Have you ever thought how it feels like to be creative? Creativity in the professional context is the generation of new ideas as they relate to a specific situation, challenge, or goal. If there’s a skill that someone should build up everyday, it is creativity. Even if you’re not a designer, you have to build your creativity because it is a skill that you can apply to anything you do in life—even in your career.

Look at how successful people built their names and brands by developing their creative ideas. A good example of creativity is how Steve Jobs lead the success of Apple.

Improve Your Creativity

So how can you build your creativity? According to New York Times Bestselling Author Martin Yate in his bestselling book Knock ’em Dead The Ultimate Job Search Guide, here are the rules that one should follow in order to build creativity:

  1. Whatever you do in life, engage in it fully
    Commit to developing competence in everything you do, because the wider your frame of reference for the world around you, the higher octane fuel you have to propel your ideas to acceptance and reality.
  2. Learn something new everyday
    Treat the pursuit of knowledge as a way of life. Absorb as much as you can about everything. Information exercises your brain and fills your mind with the ever-widening frame of reference that allows you to make creative connections where others won’t see them.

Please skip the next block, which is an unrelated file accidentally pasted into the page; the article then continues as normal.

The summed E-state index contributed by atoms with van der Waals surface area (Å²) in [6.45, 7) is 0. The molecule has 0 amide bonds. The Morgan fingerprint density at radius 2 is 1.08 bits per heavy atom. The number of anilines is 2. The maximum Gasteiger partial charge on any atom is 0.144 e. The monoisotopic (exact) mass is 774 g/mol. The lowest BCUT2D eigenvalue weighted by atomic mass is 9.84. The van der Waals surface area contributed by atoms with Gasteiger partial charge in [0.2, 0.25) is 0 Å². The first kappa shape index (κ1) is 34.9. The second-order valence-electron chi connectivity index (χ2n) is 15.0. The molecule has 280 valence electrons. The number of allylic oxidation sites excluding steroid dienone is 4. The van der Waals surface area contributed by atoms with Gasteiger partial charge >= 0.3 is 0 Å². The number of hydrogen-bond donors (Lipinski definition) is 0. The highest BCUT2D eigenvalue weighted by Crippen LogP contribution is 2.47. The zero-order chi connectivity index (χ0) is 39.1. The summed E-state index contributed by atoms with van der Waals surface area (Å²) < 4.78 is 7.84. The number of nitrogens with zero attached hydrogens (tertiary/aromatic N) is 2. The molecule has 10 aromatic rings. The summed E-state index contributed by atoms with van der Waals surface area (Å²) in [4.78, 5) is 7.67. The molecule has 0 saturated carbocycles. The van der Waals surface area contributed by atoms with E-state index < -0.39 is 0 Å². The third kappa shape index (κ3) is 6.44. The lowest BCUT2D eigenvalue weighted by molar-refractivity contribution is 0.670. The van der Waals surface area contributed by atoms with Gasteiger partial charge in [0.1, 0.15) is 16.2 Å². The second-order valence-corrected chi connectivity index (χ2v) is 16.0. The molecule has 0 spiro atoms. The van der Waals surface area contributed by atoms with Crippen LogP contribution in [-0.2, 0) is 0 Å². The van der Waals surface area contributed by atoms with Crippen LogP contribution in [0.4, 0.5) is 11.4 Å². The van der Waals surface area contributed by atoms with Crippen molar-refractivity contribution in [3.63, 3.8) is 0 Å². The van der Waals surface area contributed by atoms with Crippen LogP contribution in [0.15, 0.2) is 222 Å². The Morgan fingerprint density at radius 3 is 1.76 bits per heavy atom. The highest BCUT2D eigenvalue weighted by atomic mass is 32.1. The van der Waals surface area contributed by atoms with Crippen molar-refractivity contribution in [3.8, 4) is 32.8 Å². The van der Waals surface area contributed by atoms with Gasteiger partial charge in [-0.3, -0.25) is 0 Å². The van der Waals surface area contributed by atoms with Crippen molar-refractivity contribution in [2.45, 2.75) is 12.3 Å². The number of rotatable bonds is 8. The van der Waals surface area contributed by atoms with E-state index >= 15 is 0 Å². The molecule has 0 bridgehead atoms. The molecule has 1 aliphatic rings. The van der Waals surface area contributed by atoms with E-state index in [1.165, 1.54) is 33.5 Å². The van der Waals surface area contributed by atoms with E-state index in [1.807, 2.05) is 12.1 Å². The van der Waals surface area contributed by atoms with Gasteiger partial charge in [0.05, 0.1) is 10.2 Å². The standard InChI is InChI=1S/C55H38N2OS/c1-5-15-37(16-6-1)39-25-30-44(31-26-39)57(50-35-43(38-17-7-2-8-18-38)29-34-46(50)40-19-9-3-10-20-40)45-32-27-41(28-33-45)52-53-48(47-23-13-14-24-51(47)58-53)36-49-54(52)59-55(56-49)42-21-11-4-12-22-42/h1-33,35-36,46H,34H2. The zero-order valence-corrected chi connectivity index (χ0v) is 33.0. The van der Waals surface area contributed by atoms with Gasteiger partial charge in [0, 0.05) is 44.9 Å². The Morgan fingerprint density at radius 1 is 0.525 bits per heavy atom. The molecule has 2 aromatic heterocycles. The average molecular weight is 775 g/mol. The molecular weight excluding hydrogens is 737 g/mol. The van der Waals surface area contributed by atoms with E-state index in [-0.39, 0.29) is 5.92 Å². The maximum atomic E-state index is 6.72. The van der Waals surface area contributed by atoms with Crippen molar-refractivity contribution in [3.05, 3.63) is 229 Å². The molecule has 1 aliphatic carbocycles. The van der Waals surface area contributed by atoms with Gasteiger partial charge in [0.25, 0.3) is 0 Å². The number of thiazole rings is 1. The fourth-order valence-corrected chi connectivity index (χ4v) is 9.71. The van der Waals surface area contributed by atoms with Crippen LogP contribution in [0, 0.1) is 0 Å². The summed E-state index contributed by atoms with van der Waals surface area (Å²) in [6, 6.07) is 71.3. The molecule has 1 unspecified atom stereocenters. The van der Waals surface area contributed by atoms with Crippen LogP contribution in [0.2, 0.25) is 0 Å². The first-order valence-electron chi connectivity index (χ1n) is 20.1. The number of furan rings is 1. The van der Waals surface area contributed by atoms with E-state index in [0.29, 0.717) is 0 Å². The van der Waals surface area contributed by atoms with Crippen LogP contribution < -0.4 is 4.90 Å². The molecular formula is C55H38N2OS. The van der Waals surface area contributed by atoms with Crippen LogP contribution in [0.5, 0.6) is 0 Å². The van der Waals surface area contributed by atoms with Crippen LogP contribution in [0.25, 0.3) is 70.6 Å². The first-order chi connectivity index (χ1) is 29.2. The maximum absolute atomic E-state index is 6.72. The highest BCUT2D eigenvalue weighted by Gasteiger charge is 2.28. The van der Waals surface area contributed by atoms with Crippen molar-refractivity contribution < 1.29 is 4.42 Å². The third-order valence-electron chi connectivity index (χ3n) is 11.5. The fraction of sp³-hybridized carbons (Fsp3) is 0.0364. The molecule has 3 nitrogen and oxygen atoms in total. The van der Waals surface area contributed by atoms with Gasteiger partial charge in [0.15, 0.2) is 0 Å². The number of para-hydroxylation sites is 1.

3. Catch ideas as they occur
    Note them in your smartphone or on a scrap of paper. Anything will do, so long as you capture the idea.
  4. Welcome restrictions in your world
    They encourage creativity: Ask any successful writer, artist, musician, or business leader. Restrictions in time, money, or resources are all negative in initial impact, but they become the realities under which you must operate. Consequently, the professional defines those restrictions very carefully and then proceeds with the work under these new guidelines. From a production point of view (and creativity is all about giving abstract ideas some concrete form), restrictions make you think harder about the essentials and building blocks of your task. When you can take complex ideas and reduce them to their elemental parts, you have a real understanding of that task. Similarly, restrictions increase the need for simplicity in design, function, and expression, and simplicity leads to elegance no matter the project at hand. Restrictions are part of life; you can whine or suck it up and get on with the job.
  5. Don’t spend your life glued to Facebook or TV
    You need to live life, not watch it go by out of the corner of your eye. If you do watch television, try to learn something or motivate yourself with science, history, or biography programming. If you surf the Internet, do it with purpose.

Creative approaches to challenges can take time, but the longer you work on developing the supporting skills that bring creativity to life, the more often they will come fully formed and in a flash.

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